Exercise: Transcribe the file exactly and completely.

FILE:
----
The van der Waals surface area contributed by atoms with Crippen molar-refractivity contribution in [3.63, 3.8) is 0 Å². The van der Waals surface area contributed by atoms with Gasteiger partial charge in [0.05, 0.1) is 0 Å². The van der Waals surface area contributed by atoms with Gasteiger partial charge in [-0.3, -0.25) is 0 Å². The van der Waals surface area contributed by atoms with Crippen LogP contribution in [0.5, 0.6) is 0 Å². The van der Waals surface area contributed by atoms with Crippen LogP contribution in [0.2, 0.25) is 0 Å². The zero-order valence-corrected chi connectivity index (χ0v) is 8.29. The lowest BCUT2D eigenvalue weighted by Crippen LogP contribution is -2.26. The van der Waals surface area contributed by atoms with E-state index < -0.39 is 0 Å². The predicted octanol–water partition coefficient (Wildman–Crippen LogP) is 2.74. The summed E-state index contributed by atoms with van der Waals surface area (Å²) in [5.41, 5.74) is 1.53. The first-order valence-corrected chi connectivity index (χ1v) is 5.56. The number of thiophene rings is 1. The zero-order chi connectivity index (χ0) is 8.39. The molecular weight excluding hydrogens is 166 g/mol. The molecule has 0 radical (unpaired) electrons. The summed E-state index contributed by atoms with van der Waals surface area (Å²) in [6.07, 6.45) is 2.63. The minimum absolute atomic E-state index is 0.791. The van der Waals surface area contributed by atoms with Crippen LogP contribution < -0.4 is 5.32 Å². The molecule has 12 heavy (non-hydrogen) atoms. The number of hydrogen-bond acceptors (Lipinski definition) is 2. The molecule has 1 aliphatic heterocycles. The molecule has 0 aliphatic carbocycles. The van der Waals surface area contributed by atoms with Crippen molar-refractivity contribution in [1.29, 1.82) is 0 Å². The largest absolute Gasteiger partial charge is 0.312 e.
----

The van der Waals surface area contributed by atoms with Crippen molar-refractivity contribution in [3.63, 3.8) is 0 Å². The van der Waals surface area contributed by atoms with Gasteiger partial charge in [0.05, 0.1) is 0 Å². The van der Waals surface area contributed by atoms with Gasteiger partial charge in [-0.3, -0.25) is 0 Å². The van der Waals surface area contributed by atoms with Crippen LogP contribution in [0.5, 0.6) is 0 Å². The van der Waals surface area contributed by atoms with Crippen LogP contribution in [0.2, 0.25) is 0 Å². The zero-order valence-corrected chi connectivity index (χ0v) is 8.29. The lowest BCUT2D eigenvalue weighted by Crippen LogP contribution is -2.26. The van der Waals surface area contributed by atoms with E-state index < -0.39 is 0 Å². The predicted octanol–water partition coefficient (Wildman–Crippen LogP) is 2.74. The summed E-state index contributed by atoms with van der Waals surface area (Å²) in [5.41, 5.74) is 1.53. The first-order valence-corrected chi connectivity index (χ1v) is 5.56. The number of thiophene rings is 1. The zero-order chi connectivity index (χ0) is 8.39. The molecular weight excluding hydrogens is 166 g/mol. The molecule has 0 radical (unpaired) electrons. The summed E-state index contributed by atoms with van der Waals surface area (Å²) in [6.07, 6.45) is 2.63. The minimum absolute atomic E-state index is 0.791. The van der Waals surface area contributed by atoms with Crippen LogP contribution < -0.4 is 5.32 Å². The molecule has 12 heavy (non-hydrogen) atoms. The number of hydrogen-bond acceptors (Lipinski definition) is 2. The molecule has 1 aliphatic heterocycles. The molecule has 0 aliphatic carbocycles. The van der Waals surface area contributed by atoms with Crippen molar-refractivity contribution in [1.29, 1.82) is 0 Å². The largest absolute Gasteiger partial charge is 0.312 e.